Petition Progress

What Is Happening With The Petition?

In the first month since we launched the petition to protect SBS, stop the ads and maintain our multicultural public broadcaster funded fully by government, we clocked up some 1500 signatures. Everyone at has been very encouraged. We had had virtually no publicity until the last of these and only fairly limited publicity at that. People have mainly heard about us mainly via email (from other people who have signed), search engines, links from other web sites, our own brochure and word of mouth.

We still need a lot, lot more people to sign.

WATCH THIS SPACE for updates about the petition and read below.

As far as we know, in the first month, our web address had not yet appeared in print in mainstream media.

We Need Your Help

We are now at the stage where we need vast numbers of people, like yourself, to write letters to the daily newspapers to discuss the SBS advertising issue. The success of the petition needs the publicity. Be sure to include our correct name, which is: Save Our SBS and our correct web address, which is:

Phone talkback radio too. When calling talkback radio it is critical to mention “Save Our SBS DOT org even if it is only a passing comment.

Another way to let people know about Save Our SBS and the petition is to copy and paste the text in the box below and email it to all your contacts.


Like most people, I am annoyed by the ads interrupting programs on SBS-TV. SBS is a public broadcaster, paid for by our taxes and was intended to be commercial free, like the ABC.

Save Our SBS is a group of ordinary people who want SBS to be fully funded by government, as it once was, so it is not reliant on ads. Your support is needed. I urge you to look at the web site below and tell all your friends to do so too. and please click on the link there to sign the petition about advertisements on SBS and funding for our multicultural public broadcaster.

Also, anyone can become a ‘blogger’ and write material for the web site as well about SBS and the direction that public broadcasting is heading in. Details are on the web site at: which is a not for profit, volunteer, community organisation that is not aligned with any political party or group. Don’t forget to sign the petition.

Copy, paste and send a copy of the relevant paragraphs of this to as many people as you know.


Lobby Politicians

Also speak to your senator, your local member for parliament, local government and any organisations that may have some influence. In the end it is the federal politicians who need to change legislation to fix the problem. If you can lobby, then do that.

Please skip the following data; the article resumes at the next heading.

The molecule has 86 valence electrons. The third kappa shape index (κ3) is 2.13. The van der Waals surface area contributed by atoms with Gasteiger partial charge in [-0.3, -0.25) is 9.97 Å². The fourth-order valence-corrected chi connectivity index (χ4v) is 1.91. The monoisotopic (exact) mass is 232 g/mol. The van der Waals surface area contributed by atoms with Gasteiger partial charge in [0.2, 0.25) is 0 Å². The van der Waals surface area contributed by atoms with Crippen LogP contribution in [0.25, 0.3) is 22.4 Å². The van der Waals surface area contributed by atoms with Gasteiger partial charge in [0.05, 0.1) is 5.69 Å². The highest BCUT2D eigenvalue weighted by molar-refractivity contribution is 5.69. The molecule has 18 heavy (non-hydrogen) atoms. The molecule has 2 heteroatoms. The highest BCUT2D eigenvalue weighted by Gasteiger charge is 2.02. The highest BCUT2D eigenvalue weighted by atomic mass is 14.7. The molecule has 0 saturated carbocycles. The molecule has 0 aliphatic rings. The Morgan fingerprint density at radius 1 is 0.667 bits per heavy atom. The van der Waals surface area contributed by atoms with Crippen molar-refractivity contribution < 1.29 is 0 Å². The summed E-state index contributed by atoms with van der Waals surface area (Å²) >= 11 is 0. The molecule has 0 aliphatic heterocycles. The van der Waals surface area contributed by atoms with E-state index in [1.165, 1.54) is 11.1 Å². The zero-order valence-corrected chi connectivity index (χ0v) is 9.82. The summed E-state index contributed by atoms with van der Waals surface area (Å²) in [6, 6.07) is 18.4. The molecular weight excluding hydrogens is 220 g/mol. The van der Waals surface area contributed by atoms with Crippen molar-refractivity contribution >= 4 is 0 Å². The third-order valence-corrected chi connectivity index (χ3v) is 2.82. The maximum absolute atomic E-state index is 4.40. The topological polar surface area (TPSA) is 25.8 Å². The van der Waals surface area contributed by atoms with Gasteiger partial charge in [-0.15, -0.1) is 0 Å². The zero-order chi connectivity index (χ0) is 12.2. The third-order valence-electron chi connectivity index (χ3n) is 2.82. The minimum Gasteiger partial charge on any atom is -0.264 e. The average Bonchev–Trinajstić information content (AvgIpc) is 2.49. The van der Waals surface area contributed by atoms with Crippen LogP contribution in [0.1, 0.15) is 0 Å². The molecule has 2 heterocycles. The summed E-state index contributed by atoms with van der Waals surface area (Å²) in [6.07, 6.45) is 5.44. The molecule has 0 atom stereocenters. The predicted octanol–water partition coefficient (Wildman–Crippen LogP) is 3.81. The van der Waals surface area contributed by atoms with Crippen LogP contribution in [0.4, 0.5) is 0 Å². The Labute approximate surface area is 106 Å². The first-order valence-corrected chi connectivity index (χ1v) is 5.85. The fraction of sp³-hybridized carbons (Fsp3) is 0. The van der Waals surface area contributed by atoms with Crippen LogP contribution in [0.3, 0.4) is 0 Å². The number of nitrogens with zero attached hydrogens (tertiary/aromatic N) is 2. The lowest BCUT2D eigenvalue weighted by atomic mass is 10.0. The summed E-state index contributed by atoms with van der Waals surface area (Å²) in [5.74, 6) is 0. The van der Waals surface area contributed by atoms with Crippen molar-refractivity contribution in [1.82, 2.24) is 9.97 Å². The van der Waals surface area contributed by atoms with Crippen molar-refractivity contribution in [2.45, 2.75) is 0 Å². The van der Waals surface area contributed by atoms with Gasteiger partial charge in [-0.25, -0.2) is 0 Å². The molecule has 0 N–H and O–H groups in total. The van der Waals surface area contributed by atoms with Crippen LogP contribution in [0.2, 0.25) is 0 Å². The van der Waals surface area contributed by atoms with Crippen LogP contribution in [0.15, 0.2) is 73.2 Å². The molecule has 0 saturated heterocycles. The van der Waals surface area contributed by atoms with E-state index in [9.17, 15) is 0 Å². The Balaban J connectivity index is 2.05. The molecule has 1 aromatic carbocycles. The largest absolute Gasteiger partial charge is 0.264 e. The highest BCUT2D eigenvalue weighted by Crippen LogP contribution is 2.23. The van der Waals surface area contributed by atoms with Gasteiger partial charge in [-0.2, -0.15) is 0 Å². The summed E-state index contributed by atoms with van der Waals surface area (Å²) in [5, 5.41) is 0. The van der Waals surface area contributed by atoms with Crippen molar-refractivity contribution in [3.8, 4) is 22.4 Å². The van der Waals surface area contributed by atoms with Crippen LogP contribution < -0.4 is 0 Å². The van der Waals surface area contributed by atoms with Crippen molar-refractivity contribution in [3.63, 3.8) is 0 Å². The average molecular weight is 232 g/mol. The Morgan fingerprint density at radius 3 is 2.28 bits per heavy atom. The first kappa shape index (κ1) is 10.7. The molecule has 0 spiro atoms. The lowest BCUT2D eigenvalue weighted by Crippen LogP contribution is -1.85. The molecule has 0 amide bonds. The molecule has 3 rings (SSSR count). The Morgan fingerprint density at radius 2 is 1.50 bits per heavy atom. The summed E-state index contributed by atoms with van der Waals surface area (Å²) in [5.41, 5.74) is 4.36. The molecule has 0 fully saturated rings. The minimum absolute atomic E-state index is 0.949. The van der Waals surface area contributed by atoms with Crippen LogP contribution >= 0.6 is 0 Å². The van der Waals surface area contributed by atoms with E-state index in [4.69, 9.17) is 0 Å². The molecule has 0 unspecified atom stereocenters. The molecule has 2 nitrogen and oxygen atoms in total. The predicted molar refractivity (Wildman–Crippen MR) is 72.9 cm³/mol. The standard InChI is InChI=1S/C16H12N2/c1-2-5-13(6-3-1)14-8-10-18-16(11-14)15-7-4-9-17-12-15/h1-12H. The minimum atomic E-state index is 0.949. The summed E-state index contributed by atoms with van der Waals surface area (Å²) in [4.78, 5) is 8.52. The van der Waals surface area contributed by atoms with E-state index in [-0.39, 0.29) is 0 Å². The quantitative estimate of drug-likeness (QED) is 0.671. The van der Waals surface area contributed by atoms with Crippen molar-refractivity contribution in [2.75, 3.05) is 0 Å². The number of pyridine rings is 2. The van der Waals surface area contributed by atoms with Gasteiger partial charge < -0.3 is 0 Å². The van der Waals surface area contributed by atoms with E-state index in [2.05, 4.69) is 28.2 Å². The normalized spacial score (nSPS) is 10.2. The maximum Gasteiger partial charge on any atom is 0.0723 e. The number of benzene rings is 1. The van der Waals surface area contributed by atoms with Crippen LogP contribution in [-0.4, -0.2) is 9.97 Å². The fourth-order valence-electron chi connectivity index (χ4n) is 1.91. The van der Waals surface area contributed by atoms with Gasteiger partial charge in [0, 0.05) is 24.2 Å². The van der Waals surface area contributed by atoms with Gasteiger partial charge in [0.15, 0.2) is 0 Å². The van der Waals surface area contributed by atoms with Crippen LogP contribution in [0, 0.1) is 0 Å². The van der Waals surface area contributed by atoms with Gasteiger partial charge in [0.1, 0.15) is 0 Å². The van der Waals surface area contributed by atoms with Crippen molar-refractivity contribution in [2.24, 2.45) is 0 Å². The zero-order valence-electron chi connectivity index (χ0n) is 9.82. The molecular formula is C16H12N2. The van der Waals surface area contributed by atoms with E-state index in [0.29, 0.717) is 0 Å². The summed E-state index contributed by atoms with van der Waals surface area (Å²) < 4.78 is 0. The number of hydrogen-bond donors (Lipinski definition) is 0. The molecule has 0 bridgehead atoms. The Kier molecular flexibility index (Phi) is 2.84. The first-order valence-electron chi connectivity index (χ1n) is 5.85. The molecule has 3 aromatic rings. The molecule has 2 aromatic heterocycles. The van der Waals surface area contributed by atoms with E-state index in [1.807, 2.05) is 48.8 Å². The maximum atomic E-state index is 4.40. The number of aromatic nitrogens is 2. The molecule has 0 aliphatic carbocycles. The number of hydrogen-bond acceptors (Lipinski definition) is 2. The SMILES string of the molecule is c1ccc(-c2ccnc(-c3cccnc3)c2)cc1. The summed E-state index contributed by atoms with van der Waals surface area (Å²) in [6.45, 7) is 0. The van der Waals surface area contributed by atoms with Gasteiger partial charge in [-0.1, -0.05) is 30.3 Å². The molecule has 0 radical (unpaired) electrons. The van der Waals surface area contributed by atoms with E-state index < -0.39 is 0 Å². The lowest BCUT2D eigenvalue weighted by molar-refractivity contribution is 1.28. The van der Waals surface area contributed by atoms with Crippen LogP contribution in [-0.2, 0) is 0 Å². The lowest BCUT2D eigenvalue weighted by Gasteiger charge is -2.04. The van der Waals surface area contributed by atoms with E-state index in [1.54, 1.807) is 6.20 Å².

Your Comments

You may like to comment on this topic. Tell others what you did to help. You need to be registered and logged in to do so.

Please submit any material that you write in English only.

Sign the petition to protect SBS, stop the ads and maintain our multicultural public broadcaster funded fully by government. Click and wait while you are redirected to the petition server.


3 comments to Petition Progress

  • Save Our SBS

    We think that the first time was mentioned in print in mainstream media was when Errol Simper made reference to it in A CERTAIN SCRIBE published in The Australian on 16 August 2007. In the days that followed, the petition to save SBS had another flood of signatures. Previously, in his column, Errol Simper had written about the ad break interruptions on SBS.

  • SaveOurSBS

    The response to the petition over the last few days has been amazing, nearly, 500 per day. From comments received (some posted elsewhere on this site), clearly the Mary Kostakidis issue strikes a nerve in many SBS viewers. The message is that loyal viewers are not happy!

    Keep those signatures and comments coming, and we will be able to demonstrate the need for a change.

  • SaveOurSBS

    The Administrator of the “No Ads on SBS petition” has provided some statistics to Save Our SBS.

    As of 29 August 2007 the petition clock counter hit 3600 signatories. Of those 51% of the people who signed had post codes from NSW. 14% of those that signed were from Victoria, 12% from Queensland, 13% from SA, and the balance from other parts of Australia. The first person signed in July 2007.